It’s not exactly bringing sight to the blind, but Wicab Inc.‘s technology has a similar effect.
The company’s BrainPort device works by translating images from a digital camera mounted on a user’s sunglasses to electric pulses on a device that’s worn on the tongue, allowing a blind person to learn how to interpret those pulses to identify different visual shapes. (More on that later.)
“Information is the same whether it comes from the eyes or the skin,” said Aimee Arnoldussen, a neuroscientist with four-employee Wicab. “The key is in the interpretation.”
Founded in 1998 by now-deceased neuroscientist Paul Bach-y-Rita, Wicab is facing what looks to be a critical juncture. The company has largely been funded by government grants, but with its recent application for federal regulatory approval of its BrainPort vision device, Wicab may finally be ready to sink or swim on its own. Assuming the Food and Drug Administration approves it, the vision device could be on the market by the end of the year.
To commercialize the BrainPort, Wicab is looking to form a partnership with a bigger company or land some venture funding. Arnoldussen said Wicab is in the midst of those discussions. The company has conducted several studies, with about 100 patients having logged eight hours or more with the device — the time period needed to grasp the basics, Arnoldussen said.
“Through grants we’ve taken the technology to a strong position,” Arnoldussen said. “We’ve demonstrated its usability and capability to improve people’s quality of life. Now the challenge is to find the best way to commercialize it.”
Since 2004, Wicab has pulled in about $5 million in grants from the National Institutes of Health, with the majority of that coming from the National Eye Institute. The NEI gets about 80,000 grant applications each year and funds less than 20 percent of them, said Michael Steinmetz, a scientific review officer with the NEI.
“The unique and innovative aspect of this is the use of the tongue as an input,” Steinmetz said. “I don’t know any other companies doing that.”
Steinmetz said he doesn’t view the BrainPort as something that a blind person would wear all day because the so-called “lollipop” piece sits in a user’s mouth and prevents eating or speaking. The device is best employed at certain times when a user needs to visually interact with his surroundings. For example, one user told Steinmetz the device helps him play tic-tac-toe or roll a ball across the floor with his young daughter.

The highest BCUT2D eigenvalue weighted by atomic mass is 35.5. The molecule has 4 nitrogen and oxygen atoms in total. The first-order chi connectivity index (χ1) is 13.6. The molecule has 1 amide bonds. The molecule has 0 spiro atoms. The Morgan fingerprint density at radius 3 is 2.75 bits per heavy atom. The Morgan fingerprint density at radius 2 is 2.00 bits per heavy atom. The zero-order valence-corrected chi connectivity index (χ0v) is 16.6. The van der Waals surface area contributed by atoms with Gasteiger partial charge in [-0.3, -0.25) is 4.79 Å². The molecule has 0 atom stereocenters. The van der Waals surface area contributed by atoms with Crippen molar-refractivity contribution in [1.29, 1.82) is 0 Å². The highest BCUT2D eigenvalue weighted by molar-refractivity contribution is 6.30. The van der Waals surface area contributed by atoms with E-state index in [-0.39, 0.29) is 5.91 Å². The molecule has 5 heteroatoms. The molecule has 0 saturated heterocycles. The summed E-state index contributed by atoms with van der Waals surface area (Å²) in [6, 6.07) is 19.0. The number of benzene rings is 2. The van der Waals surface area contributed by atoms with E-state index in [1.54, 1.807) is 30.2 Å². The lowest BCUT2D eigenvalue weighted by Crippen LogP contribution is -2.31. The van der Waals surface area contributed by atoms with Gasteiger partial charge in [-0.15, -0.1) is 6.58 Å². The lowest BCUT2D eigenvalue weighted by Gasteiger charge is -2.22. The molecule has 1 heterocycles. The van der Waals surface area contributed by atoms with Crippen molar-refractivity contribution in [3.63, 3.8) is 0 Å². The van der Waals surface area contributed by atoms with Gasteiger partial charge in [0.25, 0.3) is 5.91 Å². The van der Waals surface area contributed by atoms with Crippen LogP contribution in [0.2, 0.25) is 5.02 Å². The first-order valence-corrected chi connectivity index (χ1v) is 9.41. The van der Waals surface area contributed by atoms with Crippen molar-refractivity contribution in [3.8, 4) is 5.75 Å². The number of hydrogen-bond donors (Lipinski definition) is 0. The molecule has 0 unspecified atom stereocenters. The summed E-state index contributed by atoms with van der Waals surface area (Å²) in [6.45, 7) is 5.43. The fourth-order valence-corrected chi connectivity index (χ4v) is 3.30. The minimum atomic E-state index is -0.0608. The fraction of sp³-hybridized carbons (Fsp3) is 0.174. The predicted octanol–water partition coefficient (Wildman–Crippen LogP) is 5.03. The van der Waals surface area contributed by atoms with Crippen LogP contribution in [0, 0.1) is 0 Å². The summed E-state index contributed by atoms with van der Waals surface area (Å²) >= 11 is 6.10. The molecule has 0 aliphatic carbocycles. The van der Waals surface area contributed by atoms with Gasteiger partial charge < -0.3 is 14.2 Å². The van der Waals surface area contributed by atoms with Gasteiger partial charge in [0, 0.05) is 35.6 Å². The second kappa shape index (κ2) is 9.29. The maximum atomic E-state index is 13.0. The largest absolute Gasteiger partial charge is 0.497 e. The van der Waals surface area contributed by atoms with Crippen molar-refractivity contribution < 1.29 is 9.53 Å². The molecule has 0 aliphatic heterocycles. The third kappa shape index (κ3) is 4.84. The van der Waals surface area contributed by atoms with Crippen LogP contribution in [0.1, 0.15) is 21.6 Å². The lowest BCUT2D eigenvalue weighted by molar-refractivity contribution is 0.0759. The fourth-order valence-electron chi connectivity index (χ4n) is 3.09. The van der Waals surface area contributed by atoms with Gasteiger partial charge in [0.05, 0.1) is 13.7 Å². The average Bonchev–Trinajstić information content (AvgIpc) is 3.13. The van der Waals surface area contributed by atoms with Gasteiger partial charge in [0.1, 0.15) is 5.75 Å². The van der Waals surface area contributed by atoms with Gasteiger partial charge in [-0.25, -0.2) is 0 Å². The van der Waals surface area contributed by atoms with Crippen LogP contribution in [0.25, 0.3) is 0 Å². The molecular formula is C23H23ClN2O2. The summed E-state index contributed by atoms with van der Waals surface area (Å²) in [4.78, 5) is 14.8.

“This isn’t a replacement for tapping with a cane, for example, but it might have a particular role in assisting with mobility and recognizing the environment around you,” he said.
Wicab conservatively estimates the market for the BrainPort vision device at about $25 million per year, but that number could grow much larger as new markets for “low-vision” technology emerge, Arnoldussen said.
The BrainPort’s lollipop contains about 400 electrodes that each correspond to a set of pixels in the camera, with white pixels yielding strong electrical signals that feel like champagne bubbles and black pixels giving no signal. Users then learn to detect patterns based on the pulses they feel and eventually recognize shapes, in a sense “seeing” their surroundings.
In addition to its use as a vision device, the BrainPort can also be used to correct the balance of people suffering from vestibular disorders, which result from damage to the parts of the inner ear and brain involved with controlling balance and eye movement. Instead of a digital camera, the balance device has an accelerometer, which provides a reading of the body’s angle relative to the floor. The balance device has been approved for sale in Canada and Europe.
But it’s the BrainPort’s ability to help the visually impaired that’s drawing attention to Wicab and earning accolades from those who’ve tried the device. A British soldier, blinded by a grenade in Iraq, said the device’s potential to change his life is “massive.”